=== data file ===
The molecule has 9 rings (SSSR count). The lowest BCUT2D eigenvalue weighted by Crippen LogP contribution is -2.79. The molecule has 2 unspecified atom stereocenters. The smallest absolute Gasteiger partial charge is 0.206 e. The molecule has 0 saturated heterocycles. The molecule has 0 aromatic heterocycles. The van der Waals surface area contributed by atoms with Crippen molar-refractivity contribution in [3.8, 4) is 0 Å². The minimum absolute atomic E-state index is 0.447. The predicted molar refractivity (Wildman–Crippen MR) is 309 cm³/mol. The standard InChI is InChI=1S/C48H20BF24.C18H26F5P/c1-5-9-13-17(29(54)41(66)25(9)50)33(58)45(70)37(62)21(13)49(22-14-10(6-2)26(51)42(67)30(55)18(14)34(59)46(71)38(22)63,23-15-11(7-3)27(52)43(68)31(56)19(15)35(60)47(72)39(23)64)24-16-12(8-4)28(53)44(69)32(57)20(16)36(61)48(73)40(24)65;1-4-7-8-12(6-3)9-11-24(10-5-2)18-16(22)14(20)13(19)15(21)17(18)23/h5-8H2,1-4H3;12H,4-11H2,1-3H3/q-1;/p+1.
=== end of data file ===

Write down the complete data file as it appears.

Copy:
The molecule has 9 rings (SSSR count). The lowest BCUT2D eigenvalue weighted by Crippen LogP contribution is -2.79. The molecule has 2 unspecified atom stereocenters. The smallest absolute Gasteiger partial charge is 0.206 e. The molecule has 0 saturated heterocycles. The molecule has 0 aromatic heterocycles. The van der Waals surface area contributed by atoms with Crippen molar-refractivity contribution in [3.8, 4) is 0 Å². The minimum absolute atomic E-state index is 0.447. The predicted molar refractivity (Wildman–Crippen MR) is 309 cm³/mol. The standard InChI is InChI=1S/C48H20BF24.C18H26F5P/c1-5-9-13-17(29(54)41(66)25(9)50)33(58)45(70)37(62)21(13)49(22-14-10(6-2)26(51)42(67)30(55)18(14)34(59)46(71)38(22)63,23-15-11(7-3)27(52)43(68)31(56)19(15)35(60)47(72)39(23)64)24-16-12(8-4)28(53)44(69)32(57)20(16)36(61)48(73)40(24)65;1-4-7-8-12(6-3)9-11-24(10-5-2)18-16(22)14(20)13(19)15(21)17(18)23/h5-8H2,1-4H3;12H,4-11H2,1-3H3/q-1;/p+1.